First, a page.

Pine Tree Brook – Trout Habitat
Pine Tree Brook in Milton, Massachusetts is home to a rare and beloved population of native brook trout. Located just two and a half miles from Boston, the Pine Tree Brook trout population is the last remaining population that is easily accessible to city residents, and is one of only two self-sustained populations in the entire Neponset River Watershed. Losing them would be a major educational, cultural, and natural heritage loss to the community.
These brook trout are currently under threat due to urbanization and habitat fragmentation. A series of three dams within the headwaters of Pine Tree Brook are preventing the trout from accessing high value habitat further downstream and from being able to return to the headwaters to reproduce in autumn. Removing the dams is critical for the long term survival of this population.
Brook trout are sensitive to high water temperatures. It is well documented that the ponds created by dams cause heating effects that linger well downstream of the dam itself. So by removing these dams we are not only allowing free movement for the trout to access the areas that they need, we are also improving habitat quality by eliminating heat stressors and restoring a more natural temperature regime. In addition, this project bolsters previous downstream investments of over $400,000 in green-infrastructure upgrades aimed at cleaning up stormwater pollution, alleviating some of the impacts of urbanization, and helping to restore water quality in Pine Tree Brook.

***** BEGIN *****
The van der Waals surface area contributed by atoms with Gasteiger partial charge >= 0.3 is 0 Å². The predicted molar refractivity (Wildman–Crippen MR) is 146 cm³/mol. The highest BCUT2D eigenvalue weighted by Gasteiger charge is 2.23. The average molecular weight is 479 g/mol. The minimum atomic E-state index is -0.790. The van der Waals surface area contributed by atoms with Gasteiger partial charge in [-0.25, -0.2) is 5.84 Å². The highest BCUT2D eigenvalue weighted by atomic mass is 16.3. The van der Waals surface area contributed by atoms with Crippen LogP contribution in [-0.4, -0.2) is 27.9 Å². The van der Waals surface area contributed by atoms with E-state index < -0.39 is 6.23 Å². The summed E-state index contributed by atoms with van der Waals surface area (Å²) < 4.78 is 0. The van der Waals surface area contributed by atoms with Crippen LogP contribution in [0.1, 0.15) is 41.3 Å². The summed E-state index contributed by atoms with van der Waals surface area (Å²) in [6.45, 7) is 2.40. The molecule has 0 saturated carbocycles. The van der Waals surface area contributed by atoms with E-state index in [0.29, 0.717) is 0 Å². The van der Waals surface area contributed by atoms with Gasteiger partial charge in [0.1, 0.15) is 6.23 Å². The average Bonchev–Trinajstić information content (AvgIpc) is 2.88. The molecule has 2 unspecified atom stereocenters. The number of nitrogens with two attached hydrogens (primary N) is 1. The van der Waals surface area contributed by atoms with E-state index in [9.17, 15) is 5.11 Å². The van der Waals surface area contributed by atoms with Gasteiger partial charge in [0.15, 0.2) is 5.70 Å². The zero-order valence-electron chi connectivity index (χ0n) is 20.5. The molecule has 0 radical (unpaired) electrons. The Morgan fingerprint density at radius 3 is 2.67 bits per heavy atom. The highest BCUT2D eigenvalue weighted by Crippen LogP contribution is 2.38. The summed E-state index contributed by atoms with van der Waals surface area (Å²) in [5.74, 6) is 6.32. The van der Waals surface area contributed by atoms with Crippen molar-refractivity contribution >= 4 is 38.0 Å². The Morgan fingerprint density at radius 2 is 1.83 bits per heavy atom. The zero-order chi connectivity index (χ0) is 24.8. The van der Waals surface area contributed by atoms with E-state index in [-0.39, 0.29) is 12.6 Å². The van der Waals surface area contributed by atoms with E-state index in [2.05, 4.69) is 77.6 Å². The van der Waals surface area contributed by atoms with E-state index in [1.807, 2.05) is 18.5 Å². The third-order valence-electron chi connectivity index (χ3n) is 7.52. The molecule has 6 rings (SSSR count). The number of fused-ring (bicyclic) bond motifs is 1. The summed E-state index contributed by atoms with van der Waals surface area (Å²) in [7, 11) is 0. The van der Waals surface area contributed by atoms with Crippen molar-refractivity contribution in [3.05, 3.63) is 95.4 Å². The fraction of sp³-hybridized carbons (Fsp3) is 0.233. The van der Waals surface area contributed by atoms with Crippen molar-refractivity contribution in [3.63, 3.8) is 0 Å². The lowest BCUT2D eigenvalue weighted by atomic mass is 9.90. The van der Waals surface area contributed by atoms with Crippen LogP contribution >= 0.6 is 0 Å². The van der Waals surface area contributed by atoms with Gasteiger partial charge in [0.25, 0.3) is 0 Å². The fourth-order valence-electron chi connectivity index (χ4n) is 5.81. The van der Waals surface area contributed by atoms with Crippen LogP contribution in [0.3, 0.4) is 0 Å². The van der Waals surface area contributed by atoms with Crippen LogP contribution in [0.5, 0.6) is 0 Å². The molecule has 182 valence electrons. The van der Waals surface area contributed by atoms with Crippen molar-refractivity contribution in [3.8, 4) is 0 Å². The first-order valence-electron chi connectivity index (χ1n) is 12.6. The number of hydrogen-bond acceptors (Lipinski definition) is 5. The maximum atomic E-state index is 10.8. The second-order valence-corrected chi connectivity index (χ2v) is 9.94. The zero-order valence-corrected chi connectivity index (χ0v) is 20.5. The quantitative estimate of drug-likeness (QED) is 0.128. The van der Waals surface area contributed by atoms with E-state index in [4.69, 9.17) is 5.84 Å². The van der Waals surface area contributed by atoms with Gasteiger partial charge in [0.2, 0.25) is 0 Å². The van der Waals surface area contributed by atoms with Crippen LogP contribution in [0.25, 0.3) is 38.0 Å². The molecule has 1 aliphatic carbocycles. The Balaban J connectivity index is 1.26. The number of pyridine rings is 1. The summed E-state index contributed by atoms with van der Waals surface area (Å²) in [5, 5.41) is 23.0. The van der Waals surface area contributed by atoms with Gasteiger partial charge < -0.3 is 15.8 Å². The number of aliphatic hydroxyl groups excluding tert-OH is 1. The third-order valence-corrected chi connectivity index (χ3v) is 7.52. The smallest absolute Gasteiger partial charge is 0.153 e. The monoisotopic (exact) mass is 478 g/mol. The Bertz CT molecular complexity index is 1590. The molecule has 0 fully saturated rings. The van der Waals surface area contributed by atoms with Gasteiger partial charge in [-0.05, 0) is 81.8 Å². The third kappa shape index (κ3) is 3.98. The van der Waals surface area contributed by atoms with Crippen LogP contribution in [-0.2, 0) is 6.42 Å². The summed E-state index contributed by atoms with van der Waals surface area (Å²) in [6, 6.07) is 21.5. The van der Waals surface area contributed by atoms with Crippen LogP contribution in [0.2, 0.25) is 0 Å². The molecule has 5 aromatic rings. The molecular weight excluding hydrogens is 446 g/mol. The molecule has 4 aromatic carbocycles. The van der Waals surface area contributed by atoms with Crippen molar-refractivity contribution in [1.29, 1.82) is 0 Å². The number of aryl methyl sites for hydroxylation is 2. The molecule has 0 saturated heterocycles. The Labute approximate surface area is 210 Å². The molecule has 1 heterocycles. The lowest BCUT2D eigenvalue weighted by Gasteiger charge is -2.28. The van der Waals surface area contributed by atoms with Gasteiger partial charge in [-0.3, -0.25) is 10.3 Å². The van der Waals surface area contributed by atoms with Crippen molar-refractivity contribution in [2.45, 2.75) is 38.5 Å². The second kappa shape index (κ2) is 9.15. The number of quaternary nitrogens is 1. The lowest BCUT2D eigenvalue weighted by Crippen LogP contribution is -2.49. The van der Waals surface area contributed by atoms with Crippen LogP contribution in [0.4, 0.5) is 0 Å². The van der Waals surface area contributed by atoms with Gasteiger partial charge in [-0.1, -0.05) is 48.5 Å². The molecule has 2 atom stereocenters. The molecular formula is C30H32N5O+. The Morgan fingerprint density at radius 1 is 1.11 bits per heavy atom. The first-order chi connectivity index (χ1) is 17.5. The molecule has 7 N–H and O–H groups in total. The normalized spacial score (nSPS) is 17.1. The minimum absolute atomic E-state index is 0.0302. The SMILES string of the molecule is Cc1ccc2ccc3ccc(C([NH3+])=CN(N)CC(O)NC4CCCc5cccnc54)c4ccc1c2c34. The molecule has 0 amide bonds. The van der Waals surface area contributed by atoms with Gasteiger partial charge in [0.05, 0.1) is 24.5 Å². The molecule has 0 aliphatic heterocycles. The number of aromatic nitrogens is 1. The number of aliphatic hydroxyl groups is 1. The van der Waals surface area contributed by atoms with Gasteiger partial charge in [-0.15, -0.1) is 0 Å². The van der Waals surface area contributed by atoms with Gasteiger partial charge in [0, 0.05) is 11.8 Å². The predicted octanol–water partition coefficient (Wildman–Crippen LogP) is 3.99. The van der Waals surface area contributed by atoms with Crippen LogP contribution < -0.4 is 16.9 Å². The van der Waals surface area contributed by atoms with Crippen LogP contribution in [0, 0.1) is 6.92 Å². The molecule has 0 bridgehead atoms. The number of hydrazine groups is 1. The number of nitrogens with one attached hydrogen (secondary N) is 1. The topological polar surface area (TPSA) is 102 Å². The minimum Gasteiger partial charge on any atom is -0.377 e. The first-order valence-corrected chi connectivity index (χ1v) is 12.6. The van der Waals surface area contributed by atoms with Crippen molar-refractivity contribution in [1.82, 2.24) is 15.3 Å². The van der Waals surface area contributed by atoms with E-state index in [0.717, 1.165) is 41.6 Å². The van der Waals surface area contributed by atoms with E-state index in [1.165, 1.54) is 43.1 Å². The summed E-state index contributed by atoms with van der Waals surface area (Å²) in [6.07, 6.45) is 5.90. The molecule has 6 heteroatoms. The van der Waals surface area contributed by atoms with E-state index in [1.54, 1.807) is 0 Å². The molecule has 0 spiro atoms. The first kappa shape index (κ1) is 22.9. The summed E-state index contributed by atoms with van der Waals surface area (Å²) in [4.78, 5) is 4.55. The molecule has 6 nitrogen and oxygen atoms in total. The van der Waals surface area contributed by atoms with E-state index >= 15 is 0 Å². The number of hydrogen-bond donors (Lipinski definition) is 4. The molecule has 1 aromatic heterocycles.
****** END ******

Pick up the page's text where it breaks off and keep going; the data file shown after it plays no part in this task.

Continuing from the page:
The Neponset River Watershed Association (NepRWA) has been planning the removal of these dams for several years in partnership with the Massachusetts Department of Conservation and Recreation, The Town of Milton, Wentworth Institute of Technology, The Massachusetts Corporate Wetland Restoration Program, Trout Unlimited and Corona Consulting; among others. This past summer a team of volunteers led by NepRWA staff successfully completed the first phase of the project by creating a passable channel through the second dam in the series of three.
* Project removes artificial barriers that restrict passage and/or natural flow of water for some period of the year